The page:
A recent Remember a Charity survey of the public’s changing attitudes to life and death has found that people are more likely to give to charity since the pandemic.
The poll of 2,000 UK adults* revealed that, since the pandemic, 21% of people are more likely to support charitable causes in their lifetime, and 19% want to leave the world a better place.
The survey also found that people are now more open to talking about mortality and planning for the future, compared with before the pandemic.
Over a quarter (27%) say they are more likely to discuss their final wishes and funeral plans with their family – climbing to almost a third (32%) amongst over 55s. This is even more prevalent for women (29%) than men (24%). And one in five (21%) say that they see death as less of a taboo topic and are more open to talking about it generally.
In more good news for charities, despite the cost-of-living crisis, one in eight people (12%) say they are now more likely to include a charitable gift in their Will. The same proportion also said writing or updating a Will is higher on their agenda.
While only 25% of all those surveyed (aged 18+) and 53% of the over 55s had a Will prior to the pandemic, 6% say they have written their Will since then. The main reason people give for not writing their will is that they just haven’t got round to it (18%). One in 10 respondents said that they feel that they don’t have enough assets to warrant writing one and a further 10% that they don’t know how to do it.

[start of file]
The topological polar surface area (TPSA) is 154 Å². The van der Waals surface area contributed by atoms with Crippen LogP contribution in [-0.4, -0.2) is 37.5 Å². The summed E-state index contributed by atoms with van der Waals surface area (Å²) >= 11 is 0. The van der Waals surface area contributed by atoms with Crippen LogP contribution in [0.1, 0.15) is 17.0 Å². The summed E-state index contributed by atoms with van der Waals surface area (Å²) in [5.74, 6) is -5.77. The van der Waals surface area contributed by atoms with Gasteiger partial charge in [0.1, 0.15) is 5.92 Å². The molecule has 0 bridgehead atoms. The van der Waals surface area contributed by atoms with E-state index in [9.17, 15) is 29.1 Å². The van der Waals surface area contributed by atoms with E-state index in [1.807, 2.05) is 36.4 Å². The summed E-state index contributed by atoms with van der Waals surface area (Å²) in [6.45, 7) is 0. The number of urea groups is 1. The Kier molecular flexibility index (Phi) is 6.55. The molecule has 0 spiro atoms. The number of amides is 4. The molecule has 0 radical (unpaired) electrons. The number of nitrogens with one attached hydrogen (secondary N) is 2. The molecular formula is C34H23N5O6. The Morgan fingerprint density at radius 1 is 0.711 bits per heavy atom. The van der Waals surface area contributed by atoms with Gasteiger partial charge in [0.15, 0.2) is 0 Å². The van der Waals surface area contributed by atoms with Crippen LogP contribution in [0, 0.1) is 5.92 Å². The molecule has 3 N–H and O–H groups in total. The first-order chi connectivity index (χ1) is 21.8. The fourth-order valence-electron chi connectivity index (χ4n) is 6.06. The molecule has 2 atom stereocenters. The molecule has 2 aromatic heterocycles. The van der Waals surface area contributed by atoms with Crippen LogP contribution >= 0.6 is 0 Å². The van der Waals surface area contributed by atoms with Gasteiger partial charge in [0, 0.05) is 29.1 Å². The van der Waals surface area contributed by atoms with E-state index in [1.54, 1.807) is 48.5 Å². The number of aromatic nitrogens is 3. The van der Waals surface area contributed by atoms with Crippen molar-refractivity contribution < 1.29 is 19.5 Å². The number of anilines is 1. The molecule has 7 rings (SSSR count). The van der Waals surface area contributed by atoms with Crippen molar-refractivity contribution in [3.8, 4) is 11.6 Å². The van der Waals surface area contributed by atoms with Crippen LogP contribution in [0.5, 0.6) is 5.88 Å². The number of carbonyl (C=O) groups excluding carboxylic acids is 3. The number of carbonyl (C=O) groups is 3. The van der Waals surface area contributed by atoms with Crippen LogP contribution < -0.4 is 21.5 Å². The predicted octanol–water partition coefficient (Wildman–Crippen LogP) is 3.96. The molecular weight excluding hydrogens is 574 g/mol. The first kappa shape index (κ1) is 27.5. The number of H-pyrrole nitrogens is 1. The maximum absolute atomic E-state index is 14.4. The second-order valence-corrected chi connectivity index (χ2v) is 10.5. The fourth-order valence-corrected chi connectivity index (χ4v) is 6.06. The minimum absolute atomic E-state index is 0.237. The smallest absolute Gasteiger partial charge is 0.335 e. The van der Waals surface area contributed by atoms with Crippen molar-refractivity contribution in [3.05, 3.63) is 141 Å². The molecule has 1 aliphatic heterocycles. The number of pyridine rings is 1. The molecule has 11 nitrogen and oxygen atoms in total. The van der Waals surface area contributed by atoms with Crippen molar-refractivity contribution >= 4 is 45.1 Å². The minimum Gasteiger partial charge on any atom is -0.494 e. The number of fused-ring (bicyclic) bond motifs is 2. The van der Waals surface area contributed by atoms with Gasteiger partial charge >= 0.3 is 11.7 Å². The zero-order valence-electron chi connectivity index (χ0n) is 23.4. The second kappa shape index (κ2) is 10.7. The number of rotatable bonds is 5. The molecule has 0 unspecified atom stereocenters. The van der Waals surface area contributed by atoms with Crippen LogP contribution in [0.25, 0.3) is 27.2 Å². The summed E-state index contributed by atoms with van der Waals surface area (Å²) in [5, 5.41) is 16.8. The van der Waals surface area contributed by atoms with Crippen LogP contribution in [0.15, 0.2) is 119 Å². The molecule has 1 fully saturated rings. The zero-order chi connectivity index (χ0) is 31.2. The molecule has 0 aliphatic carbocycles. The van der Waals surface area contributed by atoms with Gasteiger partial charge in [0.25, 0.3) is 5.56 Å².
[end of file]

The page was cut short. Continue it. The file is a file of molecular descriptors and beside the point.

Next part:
Lucinda Frostick, Director at Remember A Charity, said: “People’s attitudes have changed since Covid and, despite the challenges of the economic environment, it seems that the nation is even more driven to make a positive impact on the world we leave behind.
“It’s great to see growing appetite for legacy giving, particularly when it’s become such a vital income stream for so many charities.
“What’s more, with people becoming more comfortable discussing their final wishes and planning for the future, this knowledge makes it even easier for charities, solicitors and Will-writers to start those crucial legacy giving conversations.”